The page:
GE Publishes Disciplinary Actions

Sheffer joined GE in 1999, and his job has changed dramatically since Internet usage became widespread. Each day, around 4,000 new comments about the company are posted online.

“Democratization, really, of reputation is that everyone has access to your reputation,” Sheffer said. To show that GE values integrity, GE publishes on its website the disciplinary actions it takes when employees are found to have violated ethical or compliance principles. Sheffer noted that highlighting examples of mistakes made and how they were corrected “are the most powerful stories you can tell globally.”

Program in Action

While a top sponsor of the Sochi 2014 Olympic Winter Games, GE was pressured by advocacy groups to make a statement about the protests of Russia’s laws restricting gay-rights activities, and the company took a stand, Sheffer said.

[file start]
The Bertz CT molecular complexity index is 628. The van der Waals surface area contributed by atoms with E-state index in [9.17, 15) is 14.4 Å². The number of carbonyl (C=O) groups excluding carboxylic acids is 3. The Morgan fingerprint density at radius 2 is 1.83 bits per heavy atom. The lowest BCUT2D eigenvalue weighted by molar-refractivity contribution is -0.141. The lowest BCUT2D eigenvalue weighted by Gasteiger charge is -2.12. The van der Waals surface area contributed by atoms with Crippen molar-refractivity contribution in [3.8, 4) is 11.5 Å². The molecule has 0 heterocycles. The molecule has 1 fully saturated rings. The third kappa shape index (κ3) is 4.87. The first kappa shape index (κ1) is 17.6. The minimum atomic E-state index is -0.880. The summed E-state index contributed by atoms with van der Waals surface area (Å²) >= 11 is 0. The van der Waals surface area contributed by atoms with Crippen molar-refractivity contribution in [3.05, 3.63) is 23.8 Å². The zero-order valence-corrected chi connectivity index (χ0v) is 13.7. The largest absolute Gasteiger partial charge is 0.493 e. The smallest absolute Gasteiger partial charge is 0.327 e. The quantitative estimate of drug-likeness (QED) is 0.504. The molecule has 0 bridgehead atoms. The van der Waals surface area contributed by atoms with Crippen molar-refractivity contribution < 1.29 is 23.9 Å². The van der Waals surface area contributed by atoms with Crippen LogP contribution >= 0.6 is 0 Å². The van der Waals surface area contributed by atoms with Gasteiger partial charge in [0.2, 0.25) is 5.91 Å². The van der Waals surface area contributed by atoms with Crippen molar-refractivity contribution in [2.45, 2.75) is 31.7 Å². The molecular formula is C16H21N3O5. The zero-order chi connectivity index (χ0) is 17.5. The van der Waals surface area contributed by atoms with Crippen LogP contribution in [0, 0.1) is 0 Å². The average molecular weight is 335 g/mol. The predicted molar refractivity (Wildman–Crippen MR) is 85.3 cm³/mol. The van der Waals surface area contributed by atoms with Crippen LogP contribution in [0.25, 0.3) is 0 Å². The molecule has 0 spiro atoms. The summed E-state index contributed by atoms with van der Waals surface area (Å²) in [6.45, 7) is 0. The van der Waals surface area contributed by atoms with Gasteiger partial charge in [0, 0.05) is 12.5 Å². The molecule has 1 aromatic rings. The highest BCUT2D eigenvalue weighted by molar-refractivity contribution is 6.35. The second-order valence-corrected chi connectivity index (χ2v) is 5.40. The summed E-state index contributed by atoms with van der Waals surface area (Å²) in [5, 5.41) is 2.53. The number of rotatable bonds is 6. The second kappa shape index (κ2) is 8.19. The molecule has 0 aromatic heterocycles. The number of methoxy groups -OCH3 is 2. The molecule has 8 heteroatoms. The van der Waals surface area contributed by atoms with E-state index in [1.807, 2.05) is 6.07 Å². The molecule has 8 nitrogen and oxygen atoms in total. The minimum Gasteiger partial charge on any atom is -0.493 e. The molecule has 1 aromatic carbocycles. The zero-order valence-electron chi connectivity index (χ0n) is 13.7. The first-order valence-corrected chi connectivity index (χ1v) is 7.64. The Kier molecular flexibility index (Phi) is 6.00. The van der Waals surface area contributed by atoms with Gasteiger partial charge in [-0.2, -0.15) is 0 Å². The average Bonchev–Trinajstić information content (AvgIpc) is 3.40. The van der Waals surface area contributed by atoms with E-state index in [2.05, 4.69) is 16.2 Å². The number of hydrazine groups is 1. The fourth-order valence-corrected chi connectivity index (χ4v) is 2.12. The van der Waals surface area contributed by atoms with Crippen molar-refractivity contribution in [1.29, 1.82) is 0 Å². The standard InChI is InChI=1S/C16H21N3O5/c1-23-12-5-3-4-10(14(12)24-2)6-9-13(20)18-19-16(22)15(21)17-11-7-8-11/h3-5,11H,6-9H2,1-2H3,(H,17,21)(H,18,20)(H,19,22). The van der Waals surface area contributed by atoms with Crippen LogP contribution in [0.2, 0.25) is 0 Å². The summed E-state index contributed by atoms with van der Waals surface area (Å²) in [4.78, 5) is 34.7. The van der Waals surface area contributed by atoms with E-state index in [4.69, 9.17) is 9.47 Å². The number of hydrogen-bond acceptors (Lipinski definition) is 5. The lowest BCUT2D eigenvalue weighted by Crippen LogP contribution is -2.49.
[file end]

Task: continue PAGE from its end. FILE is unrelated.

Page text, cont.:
GE’s corporate citizenship tenet includes a core human rights component that states that the company “promotes respect for fundamental human rights and views them as a key component of responsible corporate citizenship.” The company also has a robust LGBT (lesbian, gay, bisexual and transgender) employee population and an active LGBT affinity group. Adding to the complexity, the company does business in Russia and wanted to continue its relationship with the International Olympic Committee, which organizes the games.

In numerous media reports, company officials said: “We expect that the IOC would uphold human rights in any aspect of the Games.”

Sheffer said GE spoke out “because of our employees. We talk inside the company about being a big proponent of and believer in human rights and we respect everyone regardless of any differentiation. And if we can’t say something outside the company that reflects that, we’re not being credible and authentic and consistent to our people.”

 Pamela Babcock is a freelance writer based in the New York City area.